Sally Chamberlain, Educational Consultant 



Sally Chamberlain, Educational Consultant provides leaders in education and the social sectors with customized consulting services, training and technical assistance aligned to NCLB requirements to meet organizational and school improvement needs and to help leaders create the conditions for high level performance and meaningful educational reform.


10 Steps to Create A Culture and Climate for Successful Schools 

Lessons Learned 

  1. Successful districts and schools are led by people who consistently focus their attention on common purpose and vision. When the vision is shared by all stakeholders---administrators, teachers, and students along with school boards, parents and the community at large--- they can successfully align their instruction, programs, structures and systems to shape and implement that vision.
  1. Effective leadership is critical to success and must be broad based and systemic. Too often, high performing individual teachers operate in isolation and without the supports and resources necessary to expand their sphere of influence and sustain their effectiveness. The most effective school improvement strategies are district-based, not school-based, and look to school leaders as positive change agents, understanding and appropriately responding to inevitable change and clearly communicating to all stakeholders.
  1. School culture and climate work to support or negate school improvement efforts. Many good ideas fail because the culture in which they are introduced is not constructive. Constructive cultures build trust. They are safe, healthy places to work.
  1. Another way to look at school culture is how the staff is engaged in improvement at all levels, pre K through graduation. When staff works collaboratively and has the proper infrastructure and processes in place, staff can quickly respond to interventions and improvement strategies and achievement gains are made.
  1. School improvement initiatives must be authentically inclusive. While NCLB requires participation from certain constituents when writing plans for improvement, this does not guarantee open discussion nor buy-in from those who are impacted by the plan (students/parents) or whose daily job it is to implement it (teachers/principals). People of all ages need to feel they have a voice in decisions that affect them if they are to embrace and implement those decisions.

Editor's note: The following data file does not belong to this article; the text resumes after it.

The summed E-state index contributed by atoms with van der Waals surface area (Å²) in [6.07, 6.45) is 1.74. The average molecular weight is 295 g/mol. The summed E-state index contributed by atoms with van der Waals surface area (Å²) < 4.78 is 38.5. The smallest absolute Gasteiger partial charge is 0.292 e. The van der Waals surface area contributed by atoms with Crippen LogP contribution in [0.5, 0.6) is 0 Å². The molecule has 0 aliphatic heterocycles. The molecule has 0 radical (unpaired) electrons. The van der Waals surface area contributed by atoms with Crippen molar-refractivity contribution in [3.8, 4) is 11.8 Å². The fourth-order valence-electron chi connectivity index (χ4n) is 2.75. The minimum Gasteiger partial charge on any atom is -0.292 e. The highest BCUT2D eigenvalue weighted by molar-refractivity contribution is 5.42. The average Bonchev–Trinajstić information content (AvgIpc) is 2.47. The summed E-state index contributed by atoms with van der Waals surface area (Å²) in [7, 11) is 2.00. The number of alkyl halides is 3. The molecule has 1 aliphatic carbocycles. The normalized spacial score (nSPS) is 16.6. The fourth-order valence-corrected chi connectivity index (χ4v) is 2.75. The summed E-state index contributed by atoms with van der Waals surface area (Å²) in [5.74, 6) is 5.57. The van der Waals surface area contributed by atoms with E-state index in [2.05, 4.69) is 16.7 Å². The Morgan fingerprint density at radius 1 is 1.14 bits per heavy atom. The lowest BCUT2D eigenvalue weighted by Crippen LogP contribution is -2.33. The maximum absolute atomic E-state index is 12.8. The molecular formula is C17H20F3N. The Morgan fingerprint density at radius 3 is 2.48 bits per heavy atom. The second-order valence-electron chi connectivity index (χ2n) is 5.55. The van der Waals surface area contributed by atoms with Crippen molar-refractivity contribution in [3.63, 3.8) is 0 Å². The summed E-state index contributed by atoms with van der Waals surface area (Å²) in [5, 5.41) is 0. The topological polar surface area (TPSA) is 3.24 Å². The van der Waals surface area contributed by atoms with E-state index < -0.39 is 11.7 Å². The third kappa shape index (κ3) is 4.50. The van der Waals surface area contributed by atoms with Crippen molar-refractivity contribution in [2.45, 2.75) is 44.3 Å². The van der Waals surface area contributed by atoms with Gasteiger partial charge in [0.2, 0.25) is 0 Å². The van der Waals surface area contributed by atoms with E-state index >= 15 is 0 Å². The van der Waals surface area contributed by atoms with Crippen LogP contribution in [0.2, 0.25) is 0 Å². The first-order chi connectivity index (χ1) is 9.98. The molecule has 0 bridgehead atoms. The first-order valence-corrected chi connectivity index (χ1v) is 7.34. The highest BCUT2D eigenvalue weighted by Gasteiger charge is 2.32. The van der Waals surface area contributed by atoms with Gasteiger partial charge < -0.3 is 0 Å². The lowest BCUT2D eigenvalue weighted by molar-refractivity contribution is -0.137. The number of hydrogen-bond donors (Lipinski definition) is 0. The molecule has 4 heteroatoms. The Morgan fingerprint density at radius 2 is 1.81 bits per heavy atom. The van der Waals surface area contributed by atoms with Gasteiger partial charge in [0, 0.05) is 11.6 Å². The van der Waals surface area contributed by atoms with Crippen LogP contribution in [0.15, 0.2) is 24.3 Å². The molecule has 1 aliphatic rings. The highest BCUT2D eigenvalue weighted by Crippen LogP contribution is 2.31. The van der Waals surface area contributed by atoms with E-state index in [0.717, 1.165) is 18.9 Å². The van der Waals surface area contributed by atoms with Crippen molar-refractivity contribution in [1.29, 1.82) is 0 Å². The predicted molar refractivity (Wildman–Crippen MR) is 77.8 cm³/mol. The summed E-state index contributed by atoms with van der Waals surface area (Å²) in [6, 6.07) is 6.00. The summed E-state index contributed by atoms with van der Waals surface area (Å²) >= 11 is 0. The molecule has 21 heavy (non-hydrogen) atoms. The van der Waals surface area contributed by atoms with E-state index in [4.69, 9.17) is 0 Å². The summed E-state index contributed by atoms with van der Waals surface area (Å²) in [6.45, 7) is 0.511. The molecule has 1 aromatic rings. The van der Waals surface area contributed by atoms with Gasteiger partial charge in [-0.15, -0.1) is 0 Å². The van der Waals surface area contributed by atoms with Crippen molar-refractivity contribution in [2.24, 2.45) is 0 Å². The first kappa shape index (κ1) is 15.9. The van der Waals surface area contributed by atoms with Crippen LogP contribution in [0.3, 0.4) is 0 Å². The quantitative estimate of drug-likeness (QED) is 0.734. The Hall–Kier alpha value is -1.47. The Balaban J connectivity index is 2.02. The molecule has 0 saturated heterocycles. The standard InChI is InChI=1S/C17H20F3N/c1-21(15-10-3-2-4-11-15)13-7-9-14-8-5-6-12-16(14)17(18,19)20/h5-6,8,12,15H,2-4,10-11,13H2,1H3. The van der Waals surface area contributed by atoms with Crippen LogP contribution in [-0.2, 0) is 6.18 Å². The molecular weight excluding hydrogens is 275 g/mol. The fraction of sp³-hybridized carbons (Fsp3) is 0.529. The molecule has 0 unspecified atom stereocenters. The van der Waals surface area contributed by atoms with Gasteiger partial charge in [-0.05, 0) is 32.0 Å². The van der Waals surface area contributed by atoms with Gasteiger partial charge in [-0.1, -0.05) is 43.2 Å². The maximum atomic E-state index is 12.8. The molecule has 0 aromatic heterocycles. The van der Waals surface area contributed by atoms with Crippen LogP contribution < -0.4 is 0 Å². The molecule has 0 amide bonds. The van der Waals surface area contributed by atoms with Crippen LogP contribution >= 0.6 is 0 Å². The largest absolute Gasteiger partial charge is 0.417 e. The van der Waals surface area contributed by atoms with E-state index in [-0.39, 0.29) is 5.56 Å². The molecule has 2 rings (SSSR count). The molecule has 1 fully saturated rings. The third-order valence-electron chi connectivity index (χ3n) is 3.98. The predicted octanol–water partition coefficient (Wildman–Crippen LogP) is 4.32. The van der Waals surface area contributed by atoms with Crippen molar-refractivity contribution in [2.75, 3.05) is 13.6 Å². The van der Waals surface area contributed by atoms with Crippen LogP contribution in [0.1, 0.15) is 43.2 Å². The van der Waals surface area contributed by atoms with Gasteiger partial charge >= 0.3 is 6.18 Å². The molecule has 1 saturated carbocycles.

1. High performing schools are more evidence/data driven than anecdotally driven. While data should inform school improvement decisions, it is important to have the right data. Too much data (data overload) can lead to inertia or even despair. Remember that data is not just numbers. Test results give a picture of student learning but do not tell the full story of a school or district. While it is far more favorable to rely on data rather than anecdote, it can be wise to pay attention to instincts.
  1. High performing schools successfully use meaningful benchmarks and/or formative assessments that are aligned to state standards (or other designated indicators) to improve performance. Success most likely will happen when classroom teachers are actively involved in this process, from administering the benchmark, to assessing its results and directing a course of action based on the results.
  1. Building capacity in systems with strapped resources is a common challenge, particularly for low performing schools and districts. Supporting schools by enlisting the help of retired teachers (and other seniors with demonstrated competence) may lower class size and offer more individualized student instruction, but this strategy has some drawbacks. Without aligned pre-service training on policies and practices unique to the culture of the school or district where they are placed, the good intentions may not work, resulting in inconsistent outcomes and limited academic gains. It is important to remember that the demands of today's educational systems are not the same as those in place five or ten years ago. 
  1. Schools identified for improvement have an immediate need to demonstrate results. These schools frequently attempt to raise performance in one area at the expense of another.  The resulting "roller coaster" effect is similar to what happens in crash dieting. Performance may improve in the short run but cannot be sustained. Short term gains made at the expense of long-term vitality of the school or district are not gains at all.
  1. No question NCLB places demands on all schools.  If, however, schools use only the NCLB definition of high performing, they are destined to experience disappointment. Schools and districts must be prepared to tell their own powerful, compelling story. The success of any new idea or initiative is shaped by how it is communicated to all internally and externally. If the school or district does not define its own message, others will do it for them to be sure.


Contact Information: 

Sally C. Chamberlain Educational Consultant

25 Appaloosa Way

Carlisle, PA 17015

Telephone - 717-503-8862